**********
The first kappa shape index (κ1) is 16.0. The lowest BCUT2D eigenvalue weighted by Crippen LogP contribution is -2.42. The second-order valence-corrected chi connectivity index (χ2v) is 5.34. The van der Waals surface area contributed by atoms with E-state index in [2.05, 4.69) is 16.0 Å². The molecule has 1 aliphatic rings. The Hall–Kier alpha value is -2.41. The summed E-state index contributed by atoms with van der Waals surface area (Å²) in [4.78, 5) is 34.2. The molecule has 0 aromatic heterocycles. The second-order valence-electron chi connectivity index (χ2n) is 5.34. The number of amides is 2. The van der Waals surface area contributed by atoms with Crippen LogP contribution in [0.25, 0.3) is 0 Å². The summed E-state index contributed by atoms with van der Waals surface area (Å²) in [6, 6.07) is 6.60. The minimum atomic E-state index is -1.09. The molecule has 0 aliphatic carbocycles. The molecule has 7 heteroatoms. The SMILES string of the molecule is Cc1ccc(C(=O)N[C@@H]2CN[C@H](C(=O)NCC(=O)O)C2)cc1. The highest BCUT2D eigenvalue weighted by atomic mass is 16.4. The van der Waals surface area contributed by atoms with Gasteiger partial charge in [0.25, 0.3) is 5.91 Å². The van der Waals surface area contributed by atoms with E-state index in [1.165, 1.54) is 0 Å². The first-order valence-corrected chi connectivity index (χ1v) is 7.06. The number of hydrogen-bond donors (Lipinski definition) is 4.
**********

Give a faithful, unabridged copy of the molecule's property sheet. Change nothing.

The first kappa shape index (κ1) is 16.0. The lowest BCUT2D eigenvalue weighted by Crippen LogP contribution is -2.42. The second-order valence-corrected chi connectivity index (χ2v) is 5.34. The van der Waals surface area contributed by atoms with E-state index in [2.05, 4.69) is 16.0 Å². The molecule has 1 aliphatic rings. The Hall–Kier alpha value is -2.41. The summed E-state index contributed by atoms with van der Waals surface area (Å²) in [4.78, 5) is 34.2. The molecule has 0 aromatic heterocycles. The second-order valence-electron chi connectivity index (χ2n) is 5.34. The number of amides is 2. The van der Waals surface area contributed by atoms with Crippen LogP contribution in [0.25, 0.3) is 0 Å². The summed E-state index contributed by atoms with van der Waals surface area (Å²) in [6, 6.07) is 6.60. The minimum atomic E-state index is -1.09. The molecule has 0 aliphatic carbocycles. The molecule has 7 heteroatoms. The SMILES string of the molecule is Cc1ccc(C(=O)N[C@@H]2CN[C@H](C(=O)NCC(=O)O)C2)cc1. The highest BCUT2D eigenvalue weighted by atomic mass is 16.4. The van der Waals surface area contributed by atoms with Gasteiger partial charge in [0.25, 0.3) is 5.91 Å². The van der Waals surface area contributed by atoms with E-state index in [1.165, 1.54) is 0 Å². The first-order valence-corrected chi connectivity index (χ1v) is 7.06. The number of hydrogen-bond donors (Lipinski definition) is 4.